Black Lives Matter has had a profound affect on US politics. Keeanga-Yamahtta Taylor describes how its emergence is partly down to the inadequate response to racist police killings by existing black leaders from Barack Obama to Al Sharpton.
The book is particularly useful for readers who want to know about the subtleties of developments in US politics and racism through recent decades.
Recent controversies over food, hairstyles and music have highlighted the complexities of race and representation. Ken Olende unpacks some of the issues surrounding the notion of "cultural appropriation" and argues that culture is constantly evolving.
Beyoncé managed to both delight and offend with her US Superbowl tribute to the Black Panther Party. Fox News got a police sergeant to say it was the equivalent to a white act coming out in “hoods and white sheets”. She was attacked both by the right for politicising a sports event and by some on the left for trivialising a political movement, by turning a revolutionary struggle into a sexualised dance routine.
Many vital leaders through 200 years of struggle against racism, imperialism and capitalism are forgotten, or appear simply as footnotes. So it’s always a pleasure to be reminded of their activities.
Makhan Singh was a communist, born in India in 1913, who was central to the development of trade unions in Kenya, an east African state that was part of the British Empire.
At first the idea of an exhibition of art relating to the British Empire sounds deeply off-putting. Is it a collection of images celebrating imperial conquest? While it does contain such paintings, Artist and Empire is doing something more complex and more interesting.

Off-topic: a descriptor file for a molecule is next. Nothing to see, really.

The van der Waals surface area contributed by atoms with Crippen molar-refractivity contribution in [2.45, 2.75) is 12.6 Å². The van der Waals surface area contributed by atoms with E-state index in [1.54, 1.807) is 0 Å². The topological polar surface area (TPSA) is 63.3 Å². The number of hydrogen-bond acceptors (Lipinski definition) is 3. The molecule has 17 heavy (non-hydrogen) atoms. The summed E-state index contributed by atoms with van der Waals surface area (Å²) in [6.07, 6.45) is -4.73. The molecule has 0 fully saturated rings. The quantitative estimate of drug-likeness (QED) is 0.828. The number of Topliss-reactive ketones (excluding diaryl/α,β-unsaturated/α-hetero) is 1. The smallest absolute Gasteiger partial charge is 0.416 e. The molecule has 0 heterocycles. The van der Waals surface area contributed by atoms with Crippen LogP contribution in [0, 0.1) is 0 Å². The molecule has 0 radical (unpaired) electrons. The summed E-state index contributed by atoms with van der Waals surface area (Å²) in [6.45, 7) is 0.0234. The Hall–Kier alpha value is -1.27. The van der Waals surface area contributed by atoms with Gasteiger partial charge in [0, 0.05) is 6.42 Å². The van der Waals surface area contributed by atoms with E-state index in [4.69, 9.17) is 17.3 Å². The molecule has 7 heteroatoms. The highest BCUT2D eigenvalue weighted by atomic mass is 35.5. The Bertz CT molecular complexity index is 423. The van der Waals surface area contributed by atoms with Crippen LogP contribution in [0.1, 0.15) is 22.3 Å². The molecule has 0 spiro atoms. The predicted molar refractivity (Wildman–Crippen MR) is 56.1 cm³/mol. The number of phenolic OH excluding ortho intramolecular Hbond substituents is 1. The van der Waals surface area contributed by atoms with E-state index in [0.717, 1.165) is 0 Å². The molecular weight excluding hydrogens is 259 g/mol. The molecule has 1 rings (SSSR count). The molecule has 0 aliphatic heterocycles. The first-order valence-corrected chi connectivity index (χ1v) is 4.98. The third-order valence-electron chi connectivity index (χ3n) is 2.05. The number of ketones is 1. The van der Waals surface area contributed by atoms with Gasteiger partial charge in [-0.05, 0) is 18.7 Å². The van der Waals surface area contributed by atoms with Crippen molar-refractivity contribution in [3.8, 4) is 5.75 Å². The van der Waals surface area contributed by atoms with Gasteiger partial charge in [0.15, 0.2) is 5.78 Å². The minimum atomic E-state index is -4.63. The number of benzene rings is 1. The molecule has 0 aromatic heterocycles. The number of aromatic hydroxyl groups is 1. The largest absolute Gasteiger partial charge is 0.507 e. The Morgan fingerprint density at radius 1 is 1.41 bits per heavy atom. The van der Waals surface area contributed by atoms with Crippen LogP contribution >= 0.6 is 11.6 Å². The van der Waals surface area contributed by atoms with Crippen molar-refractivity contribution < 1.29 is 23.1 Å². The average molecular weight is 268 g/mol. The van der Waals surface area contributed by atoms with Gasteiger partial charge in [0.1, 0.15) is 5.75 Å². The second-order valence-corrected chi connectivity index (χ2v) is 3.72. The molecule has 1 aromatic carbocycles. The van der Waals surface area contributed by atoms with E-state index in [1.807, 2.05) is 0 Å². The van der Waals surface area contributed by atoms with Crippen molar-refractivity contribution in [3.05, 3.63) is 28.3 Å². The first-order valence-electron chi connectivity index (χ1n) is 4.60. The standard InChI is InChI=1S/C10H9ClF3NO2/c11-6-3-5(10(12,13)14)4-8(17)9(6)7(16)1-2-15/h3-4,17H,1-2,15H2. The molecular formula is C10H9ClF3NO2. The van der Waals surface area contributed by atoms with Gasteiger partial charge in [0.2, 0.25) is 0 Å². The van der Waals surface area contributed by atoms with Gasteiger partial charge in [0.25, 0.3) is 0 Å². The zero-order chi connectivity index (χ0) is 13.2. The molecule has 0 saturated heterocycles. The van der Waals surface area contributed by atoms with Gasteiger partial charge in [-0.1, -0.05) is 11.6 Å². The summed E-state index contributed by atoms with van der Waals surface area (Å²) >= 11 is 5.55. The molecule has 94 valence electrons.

Its opening room concentrates on the justification for empire. It contains many maps, while the second has studies of plants, people and landscapes.
By the time of his death in 2011 a set of fans saw Steve Jobs as a prophet of the future and the most important person on the planet. Jobs was head of Apple — which created the Macintosh computer, the iPod and the iPhone — and he appears to have shared this opinion.
Much of the rest of the planet thought he was an arrogant egotist who sold overpriced designer goods to the gullible. Such people should not turn up their noses at this biopic. Here he is presented as a visionary, but also as a complete “asshole”.
A number of people have written recently trying to explain the growth of the Islamist group known as Boko Haram in northern Nigeria. Many over-simplify the issues involved.
Virginia Comolli goes out of her way to avoid making wild generalisations, but that sometimes leads to equivocating about events.
Nonetheless, the book is rich in facts, background information and details of earlier writing on the crisis.
Kinshasa is the capital of the long suffering Democratic Republic of Congo (DRC) and From Kinshasa is the latest remarkable music to emerge from it. It is a startling mix of innovation and tradition. The music is recognisable yet new. The album’s cover shows a spaceman in Kinshasa exploring new places and new soundscapes. His suit is a patchwork created from recycled materials.
Given how long DRC has suffered under colonialism — Cold War dictatorship and one of the world’s most brutal and least known wars — the quality and breadth of music it has produced is astounding.
The people who risk their lives on the African Titanics, the barely seaworthy boats that set out to bring migrants across the Mediterranean to Europe, are rarely seen as individuals.
But some of their perspectives are brought to life in this novel, newly published in English. Author Abu Bakr Khaal is from Eritrea, the east African country that provides a disproportionate number of the people who risk death on the seas to get to Europe.